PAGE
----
Trimming crowns your mowing tasks by adding a charming manicured touch to the lawn and is another less glamorous but vital lawn maintenance task.
Trimming gives your grass a stylish horizontal cut and apart from the cosmetic benefits, trimming helps remove growth inhabiting weeds in hard to reach areas like around mailboxes and shrubs.
The number one tool for trimming is a lawn trimmer…
A lot of people confuse lawn trimmers with lawn edgers yet the two are intended for different purposes despite their close connection.
Instead of blades like modern-day edgers, lawn trimmers have a nylon line. The string can spin high speed and cut through any turf that’s on the way whether around tree trunks, fence poles, steep inclines, under hedges, the edges, and more.
Their general design uses flexible monofilament fiber and helps them trim practically around all areas that your lawn mower never reaches, or spots with grass so thick or tall to challenge your mower.
These tools also much away at weeds and have also earned the nicknames “need wackers” or “weed eaters”.
Well, I know that you may be tempted to use a trimmer (as long as the head can be repositioned ) for edging and ‘save’ money but you cannot compare the results- edgers are always more attractive because they are optimized for edging.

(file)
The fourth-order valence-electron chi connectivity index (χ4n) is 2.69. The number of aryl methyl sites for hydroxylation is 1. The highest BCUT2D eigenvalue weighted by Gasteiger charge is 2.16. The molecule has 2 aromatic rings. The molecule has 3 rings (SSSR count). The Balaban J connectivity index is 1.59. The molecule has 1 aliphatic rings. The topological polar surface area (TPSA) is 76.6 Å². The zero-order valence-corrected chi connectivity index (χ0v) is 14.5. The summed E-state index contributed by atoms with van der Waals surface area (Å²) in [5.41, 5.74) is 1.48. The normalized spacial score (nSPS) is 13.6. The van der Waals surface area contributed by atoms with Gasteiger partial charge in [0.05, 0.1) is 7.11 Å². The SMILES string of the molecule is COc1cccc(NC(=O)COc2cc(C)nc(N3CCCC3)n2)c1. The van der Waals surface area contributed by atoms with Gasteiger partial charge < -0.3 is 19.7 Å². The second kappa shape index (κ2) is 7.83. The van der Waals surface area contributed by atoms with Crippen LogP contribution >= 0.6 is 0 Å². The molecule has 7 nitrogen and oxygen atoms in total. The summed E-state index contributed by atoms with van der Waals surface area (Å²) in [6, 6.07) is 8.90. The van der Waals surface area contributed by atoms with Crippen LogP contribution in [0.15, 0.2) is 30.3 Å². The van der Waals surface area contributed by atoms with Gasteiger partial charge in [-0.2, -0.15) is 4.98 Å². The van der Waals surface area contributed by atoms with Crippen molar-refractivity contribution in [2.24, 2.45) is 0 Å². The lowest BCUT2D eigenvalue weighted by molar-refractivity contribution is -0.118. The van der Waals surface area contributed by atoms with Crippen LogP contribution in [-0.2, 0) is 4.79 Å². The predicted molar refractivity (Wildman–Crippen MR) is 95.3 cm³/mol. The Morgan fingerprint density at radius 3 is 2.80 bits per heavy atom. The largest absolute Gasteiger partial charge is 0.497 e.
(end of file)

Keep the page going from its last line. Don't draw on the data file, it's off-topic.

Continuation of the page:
To me, the best scenario is owning both at some point because of the aforementioned reasons.
With the confusion out of our way, can I mention something about trimmers?
Suffice to say that lawn trimmers almost are equivalent to edgers in terms of their classification.
You will still find the same choices but for a couple of differences here and there.
You guessed it right- these have a longer straight shaft. In general, straight shafts is more comfortable for taller users because of the increased reach which makes it possible to trim without bending or even worse, kneeling.
These are slightly bent somewhere halfway between the spinning trimmer head and the handle. Because of this curving, they’re somewhat shorter and are favored by shorter landscapers, thanks to the shortened handle.
They are still very maneuverable and still keep their trimming head close to the ground for neat trimming.
Just like edgers, lawn trimmers can either be electric (corded or battery( cordless)), gas (2-cycle/4-cycle), or manual.
Useful Tips When Comparing String Trimmers
Pruning helps keep irregular plant and tree growth in check and is also instrumental not only in maintaining a beautiful landscape, but it’s also in promoting proper tree health and growth.
Regular pruning also keep your flower garden blooming and thriving.
So, what’s the best pruning tool for your use?
Garden shears are primarily used to cut stems and branches of various diameters and sizing. Now, for pruning purposes, you will need to choose the correct shear tool lest you damage the blade or destroy the plant.
Shears come in different models and sizes with each fitting a specific task.
These cut branches just like a knife does on the cutting board. The lower blade is flat while the upper one is kept sharp.
These are lightweight and generally, small so less straining.
Anvil shears work better on dead and dried out branches as well as thick branches.
Like the anvil shears, the upper blade is sharp and does the cutting with the blunt lower blade working like a hook to hold the branch as its being cut. This way, the branch cannot slide away.
The resemble scissors but for the curved blades.